Storytime: Extrasolar Gets ‘Immersion’ by Leveraging Reality


Storytime is a recurring series in which we analyze the storytelling found in video games by looking at the elements that form those stories, the messages they deliver, and the people who create them.


Read about Extrasolar developer Lazy 8′s commitment to science and storytelling in our companion feature, “Extrasolar Channels the Explorer in All of Us.”


I didn’t get into the Extrasolar beta when I first applied.

Instead, I received a form email from XRI, the fictional research company responsible for the program, letting me know that I didn’t fit the criteria to be one of the people who would issue orders to a rover on a distant, extrasolar planet, which would then take computer-generated photos of that place and send them back to me. XRI’s crowd-sourced research of the distant planet had limited space, and most of those slots were going to people like astronomers and biologists. Sorry.

That’s that, I figure, and go on about my life, a bit bummed I won’t be able to try Extrasolar.

Not long after, however, I receive another email. A strange one, from some unidentified person who claims they’ve hacked me into the program in order to enlist my help in investigating XRI. There’s more going on with Epsilon Eridani, that distant planet now covered with rovers, than we’ve been led to believe.

And with that, developer Lazy 8 establishes a game narrative that’s already drawing me in. Ultimately the “game” part of Extrasolar is somewhat simple: you issue commands to the rover on a map, it moves to where you clicked and it takes a photo, and then you look at that photo and draw a box around anything interesting. There’s downtime in all of this; it takes time for the rover to arrive at the designated location, snap the photo and send it back to you (presumably over vast distances of space).

But the underlying power of Extrasolar isn’t in its mechanics, they’re in the level to which the game brings you into its world; or maybe more aptly, in how it merges its world with yours to create something believable. Of course, all those elements mentioned above — the research company, the rovers, the crowd-sourced exploration program — are fictional. And yet, they come to be believable. While lots of game developers talk seriously about immersion, the idea of helping players lose themselves in the games they’re playing, Extrasolar achieves its immersion not by drawing players into some other world, but by overlaying itself onto theirs.

Extrasolar achieves its immersion not by drawing players into some other world, but by overlaying itself onto theirs.

The game does this by telling you its story and interacting with you in the ways you already interact with the world. Most of the story is delivered in email messages and videos; pictures you get from your rover are sent off for “analysis” by XRI’s fictional team of scientists, and you receive reports about what was discovered in them, or what the analysts are extrapolating about the world as you explore it. Blog posts authored by different characters pop up on the official XRI website and lend realistic, credible science to the fictional alien lifeforms of Epsilon Eridani b. Hacked phone calls and documents add bits of information to flesh out classified material you’re not supposed to know about.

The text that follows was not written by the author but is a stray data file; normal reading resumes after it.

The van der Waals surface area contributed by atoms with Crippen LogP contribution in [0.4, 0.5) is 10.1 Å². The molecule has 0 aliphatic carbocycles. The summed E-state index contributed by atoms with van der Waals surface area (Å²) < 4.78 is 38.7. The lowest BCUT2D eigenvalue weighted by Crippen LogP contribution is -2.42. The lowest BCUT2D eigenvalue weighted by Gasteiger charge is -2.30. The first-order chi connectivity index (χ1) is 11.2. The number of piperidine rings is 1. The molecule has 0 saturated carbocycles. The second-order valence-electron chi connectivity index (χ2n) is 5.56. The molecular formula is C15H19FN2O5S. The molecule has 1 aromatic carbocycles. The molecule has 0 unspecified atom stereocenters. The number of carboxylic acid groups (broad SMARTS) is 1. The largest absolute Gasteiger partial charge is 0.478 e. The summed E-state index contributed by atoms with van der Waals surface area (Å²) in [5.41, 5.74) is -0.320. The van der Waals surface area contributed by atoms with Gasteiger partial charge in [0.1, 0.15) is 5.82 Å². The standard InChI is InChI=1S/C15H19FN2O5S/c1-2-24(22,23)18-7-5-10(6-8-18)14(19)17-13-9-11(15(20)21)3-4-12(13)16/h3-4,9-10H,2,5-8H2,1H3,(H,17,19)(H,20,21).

Taken together, Extrasolar manages to tell two very interesting stories that unfold in parallel and often intersect. The first is the story of exploring an alien planet and uncovering the strange things that live there — as you might expect, they’re more than they appear. The second is the more terrestrial story of intrigue, a mystery of detective work done by hacking and uncovering hidden information. And it comes together almost solely through the mechanics of clicking a map and tagging photos.

And yet, Extrasolar can have a serious hold. I found myself completely addicted to the game and played it about as intensely as one can, over the course of roughly 10 days (at the time, Extrasolar’s developers told me I might have set the record for speeding through the content of what could be considered their current closed beta; usually it takes a month or more). It’s the perfect game for playing at work, since it takes only a minute or two to issue rover commands, and you only need to pay attention to the game once every hour, or few hours, depending on whether you upgrade with a paid account or not.

It’s hard to quantify just what makes it so addictive, but I think there’s a rare mix of interests met by Extrasolar that very few games really ever even attempt, much less achieve. It’s a game that scratches the exploration itch — it feels real, in terms of its science and its details. Anyone who’s ever looked at Mars rover photos with awe and excitement knows the feeling Extrasolar can create.

And it tells a pretty compelling story in a pretty compelling way. The tale of XRI and Epsilon Eridani b is shrouded in mystery, but its delivery method makes it feel not only like something that jives with our world, but something that you’re helping to uncover as you play.

For a browser game that uses mechanics such as wait times and photo analysis, Extrasolar was high on the short list of games that grabbed me in 2013. Its blend of alternate reality game ideas and scientific veracity makes it like nothing else available in games right now, be they indie or triple-A. It makes you feel like a scientist and a detective at the same time, and it manages to create more immersion than most games with millions more in their budgets.

You can sign up for Extrasolar’s mailing list at extrasolar.com, which is the best way to get notified about when new beta slots open up.


Phil Hornshaw is deputy editor at Game Front. Read more of his work here, and follow him and Game Front on Twitter: @philhornshaw and @gamefrontcom.

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